- are passionate about their work.
- offer a variety of experiences and perspectives.
- interact well with others.
- listens to what is being said and then responds.
- are interested in continuing to develop their own social emotional intelligence skills as well as those of others.
- demonstrate non-verbal cues that match what is being said.
- model the core values of your culture.
- have the ability to focus on everyone in the interview process, not only the leader.
- talk about others in a positive light.
- have the ability to work independently as well as with others.
- have the ability to be in control under stressful situations.
Consider what it takes to become top talent
“Top talent” tends to embrace change and enjoys the challenge of working in a dynamic environment where everything isn’t predictable. They tend to be more innovative and flexible in their approach to solving problems and have an entrepreneurial spirit.
Management across industries has a difficult task discerning whether a candidate has these traits. Why not make management’s job easy by finding examples of how you possess these traits. If these qualities are expected from the leaders of the company, it’s logical they would also be favorable for the firm’s employees. Once you know what hiring managers’ are looking for in perspective new hires, you can tailor your responses in an interview accordingly. Your answers should focus on sharing experiences and accomplishments that best demonstrate how you possess those particular attributes.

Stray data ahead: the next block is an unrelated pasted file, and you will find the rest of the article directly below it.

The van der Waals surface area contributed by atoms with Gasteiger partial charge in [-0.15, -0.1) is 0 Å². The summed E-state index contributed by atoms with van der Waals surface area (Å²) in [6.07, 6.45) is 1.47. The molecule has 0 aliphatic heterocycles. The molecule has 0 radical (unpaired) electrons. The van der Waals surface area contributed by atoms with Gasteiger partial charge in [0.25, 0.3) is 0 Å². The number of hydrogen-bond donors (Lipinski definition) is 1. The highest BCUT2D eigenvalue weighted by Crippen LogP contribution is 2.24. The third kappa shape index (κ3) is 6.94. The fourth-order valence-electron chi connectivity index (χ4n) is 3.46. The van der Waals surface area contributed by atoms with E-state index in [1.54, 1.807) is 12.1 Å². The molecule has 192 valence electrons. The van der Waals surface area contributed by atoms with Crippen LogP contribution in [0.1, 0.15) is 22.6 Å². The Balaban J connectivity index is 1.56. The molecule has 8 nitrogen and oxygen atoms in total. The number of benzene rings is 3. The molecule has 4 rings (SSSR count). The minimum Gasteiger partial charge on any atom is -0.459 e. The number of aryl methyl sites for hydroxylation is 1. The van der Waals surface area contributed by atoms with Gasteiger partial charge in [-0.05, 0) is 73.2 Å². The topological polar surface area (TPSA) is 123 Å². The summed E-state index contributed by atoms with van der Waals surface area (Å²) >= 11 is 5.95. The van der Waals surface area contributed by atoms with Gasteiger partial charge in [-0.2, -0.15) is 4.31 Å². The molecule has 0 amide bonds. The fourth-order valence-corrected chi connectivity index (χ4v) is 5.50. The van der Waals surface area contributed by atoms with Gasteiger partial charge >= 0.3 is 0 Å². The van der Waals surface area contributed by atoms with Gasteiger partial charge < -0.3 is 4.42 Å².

Look for What Google Looks For in Hiring
Laszlo Bock, the senior vice president of people operations for Google — i.e., the guy in charge of hiring for one of the world’s most successful companies — noted that Google had determined that “G.P.A.’s are worthless as a criteria for hiring, and test scores are worthless… We found that they don’t predict anything.”
Google’s hiring managers focus on character traits that they feel are predictors for successful employees. They pay for what you can do with what you know and they don’t care HOW YOU LEARNED IT. This means you could have graduated from a less prestigious school as long as you have a track record for being collaborative, adaptable and solving complex problems.
While being an expert matters in certain fields like programming and engineering, More companies today focus equal if not more emphasis in hiring people who possess certain soft skills including leadership, humility, collaboration, adaptability and loving to learn and re-learn. Employees who possess these traits tend to be more trainable and are often the ones who strive harder to make a difference and learn from mistakes.
Companies are ALWAYS ready to hire and retain top talent. Though the hard skills may vary from one firm to the next, the soft skills, which define traits for top talent, are universal.
The primary goal for all new hires should be to learn everything necessary to excel at your new job and to exceed your supervisors’ expectations. In order to do this well, you need to understand what’s expected of you AND your boss. Becoming top talent requires more than using your expertise to do an adequate job at work. It necessitates using your talents, creativity and expertise to advance the success of your team and of your company.
In today’s hyper competitive job market, the best way to stand out is to show your integrity, energy, intelligence and emotional maturity and your genuine desire to use these traits to become a top performer. Working on developing these traits will improve your candidacy and help you become a valuable asset to your team once your hired.